Alabama-LSU forced narratives prove college football needs a playoff

After the battered bodies cleared the field, after the hoarse throats departed into the night to find soothing relief in a liquid of choice, Alabama and LSU was like a reception before the ring.

Newspapers parroted the hyperbole spoken by many, plastering “Game of the Century” and “Biggest  Game Ever!” on front pages.

Airwaves and local hangout spots across the country were consumed by the possibility of the Crimson Tide and Tigers playing each other again in the BCS national championship game, hours before the first contest even kicked off.

And long before Bryant-Denny Stadium emptied after a 9-6 LSU overtime victory, it was embarrassingly apparent that both narratives were woefully premature.

Not because they were necessarily inaccurate, but because they were indisputably forced.

Both Alabama and LSU have teams worthy of playing for — and winning — a national championship.

But the hope in this space is that they don’t face off for the crystal ball, if only to prove the most important point: We shouldn’t be subject to manufactured drama or the whims of the BCS caretakers.

SEC sycophants will plead for Saban vs. Miles in New Orleans, regardless if they identify with crimson or yellow or not. At best, it’s an epic championship game with storylines slaves of the deadline could only dream of. At worst, it’s another opportunity to brag that this is an SEC world, and the rest of college football merely survives on one-year leases.

But out west, the Stanford Cardinal will make a strong case that they deserve to compete with anyone. And after the “offense” on display Saturday evening at Bryant-Denny, it’s hard to argue that a squad led by Andrew Luck — that utilizes as complex a system as any team in the country — couldn’t beat Bama or LSU.

The folks in Stillwater will say that the SEC powers haven’t seen an offense led by a Brandon Weeden and a Justin Blackmon, and they would have a point.

The Broncos of Boise State will ask what they have to do to earn their shot? Yes, their schedule rises in the oven and on special days is punctured with a candle, but how many wins over multiple seasons does Kellen Moore need to earn before he convinces people that the firepower, the offensive creativity, the intellect is real?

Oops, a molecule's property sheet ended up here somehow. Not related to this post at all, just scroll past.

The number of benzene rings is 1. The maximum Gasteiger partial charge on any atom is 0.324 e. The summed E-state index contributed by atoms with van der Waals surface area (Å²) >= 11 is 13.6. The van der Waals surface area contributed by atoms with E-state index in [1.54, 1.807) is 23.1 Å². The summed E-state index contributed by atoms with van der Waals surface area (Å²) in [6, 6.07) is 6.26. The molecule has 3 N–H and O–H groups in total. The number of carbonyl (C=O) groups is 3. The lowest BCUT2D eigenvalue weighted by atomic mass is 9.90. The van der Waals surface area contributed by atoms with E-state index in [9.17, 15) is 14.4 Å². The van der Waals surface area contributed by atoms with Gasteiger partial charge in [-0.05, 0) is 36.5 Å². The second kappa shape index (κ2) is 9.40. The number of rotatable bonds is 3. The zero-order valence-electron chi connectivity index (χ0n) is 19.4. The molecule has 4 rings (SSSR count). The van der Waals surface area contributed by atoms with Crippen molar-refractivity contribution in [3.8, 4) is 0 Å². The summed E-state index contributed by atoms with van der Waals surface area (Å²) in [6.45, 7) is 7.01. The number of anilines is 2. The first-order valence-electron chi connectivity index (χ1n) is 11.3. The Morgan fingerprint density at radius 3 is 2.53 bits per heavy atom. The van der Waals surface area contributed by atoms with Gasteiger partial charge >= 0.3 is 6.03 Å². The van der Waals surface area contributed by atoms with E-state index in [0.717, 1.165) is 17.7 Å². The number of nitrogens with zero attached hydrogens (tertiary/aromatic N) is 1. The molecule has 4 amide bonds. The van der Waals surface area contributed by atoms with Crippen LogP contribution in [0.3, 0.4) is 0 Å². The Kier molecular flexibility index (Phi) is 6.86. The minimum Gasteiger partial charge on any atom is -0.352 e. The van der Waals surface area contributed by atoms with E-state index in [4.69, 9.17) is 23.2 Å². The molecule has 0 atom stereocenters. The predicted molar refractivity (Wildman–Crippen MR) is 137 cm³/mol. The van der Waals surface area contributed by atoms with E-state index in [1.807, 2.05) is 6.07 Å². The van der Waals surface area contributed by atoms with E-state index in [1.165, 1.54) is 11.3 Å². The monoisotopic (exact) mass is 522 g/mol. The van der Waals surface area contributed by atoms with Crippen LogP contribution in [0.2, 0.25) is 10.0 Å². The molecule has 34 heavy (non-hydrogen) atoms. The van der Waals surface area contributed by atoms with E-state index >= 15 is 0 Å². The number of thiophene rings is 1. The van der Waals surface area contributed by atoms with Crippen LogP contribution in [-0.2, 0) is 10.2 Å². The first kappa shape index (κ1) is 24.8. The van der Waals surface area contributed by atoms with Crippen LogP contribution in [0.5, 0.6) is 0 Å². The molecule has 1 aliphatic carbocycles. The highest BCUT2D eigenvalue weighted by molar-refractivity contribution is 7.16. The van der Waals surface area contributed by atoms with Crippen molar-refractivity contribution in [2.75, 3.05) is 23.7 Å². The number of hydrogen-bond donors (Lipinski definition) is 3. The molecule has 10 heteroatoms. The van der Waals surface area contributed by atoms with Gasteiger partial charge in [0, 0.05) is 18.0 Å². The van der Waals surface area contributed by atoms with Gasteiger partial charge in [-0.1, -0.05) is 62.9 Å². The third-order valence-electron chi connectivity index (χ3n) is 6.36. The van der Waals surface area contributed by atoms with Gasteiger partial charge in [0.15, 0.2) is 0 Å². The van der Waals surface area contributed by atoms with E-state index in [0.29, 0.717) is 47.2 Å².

After the way Bama-LSU played out, a flurry of hits, turnovers and putrid field goal attempts, there should be no more posturing, no more acting like media-generated storylines are inarguable truths.

If we learned anything from Bama-LSU, it’s that college football needs a playoff because we clearly — “we” being fans, alumni, pundits, BCS voters, fry cooks, whoever endlessly and passionately debates college football — have zero idea who deserves to play for the national championship. And, frankly, on Nov. 5, we shouldn’t know the answer. We shouldn’t have to.

In the days leading up the game, Saban and Miles continually preached narrowing the focus for their teams so they wouldn’t succumb to the emotion of the moment, the weight of 100,000 championship dreams filling the Bryant-Denny stands.

“We preach ‘See a little, see a lot, see a lot, see nothing,’” Saban said early Saturday morning on ESPN’s College GameDay. “It’s just like in baseball, see the ball, hit the ball. You have to focus on the little things in games like this.”

It was a message Saban repeated on the field moments before kickoff against LSU, because he knows the manufactured emotion of nights like these eventually wears off. He knows that after the first hit, as many players say, it’s just another football game.

Miles, despite his lovable idiosyncrasies and ability to downplay his coaching acumen and become simply “The Mad Hatter,” employs similar practices because they are practices that work in the world of sports. Boring works. It wins.

“This is just LSU and Alabama, nothing else,” Miles said over and over in the preceding days.

As Drew Alleman’s 25-yard field goal cut down the center of the uprights, a sword to Alabama’s soul, Miles was escorted by sheriffs to the center of the field. Within moments, a reporter had a microphone pressed up to his mouth, and he knew the question about a rematch was coming.

Miles didn’t wait for the conclusion of the question. He attacked it like his defense had done to the Tide.

“I’d be honored to play that team again” Miles said.

Miles didn’t say it because he thought his Tigers are now suddenly promised a championship berth. There’s too much football left for that. Too many kinks to work out — chief among them being the quarterback play.

The Crimson Tide can say the same, but our attention and words will turn to those questions now. On a night billed to be the biggest in college football in this century — because apparently we didn’t think the other 89 years would bring any good football games — we didn’t learn all that much.

We didn’t learn that Alabama isn’t the best team in the country. We didn’t learn that the 9-0 Tigers are. We didn’t learn that these teams shouldn’t play each other for a national title, and we didn’t learn that they should.

As the BCS bickering begins, the only thing we learned in Tuscaloosa is that the media and voters shouldn’t be allowed to hold college football hostage with false drama and forced outcomes.

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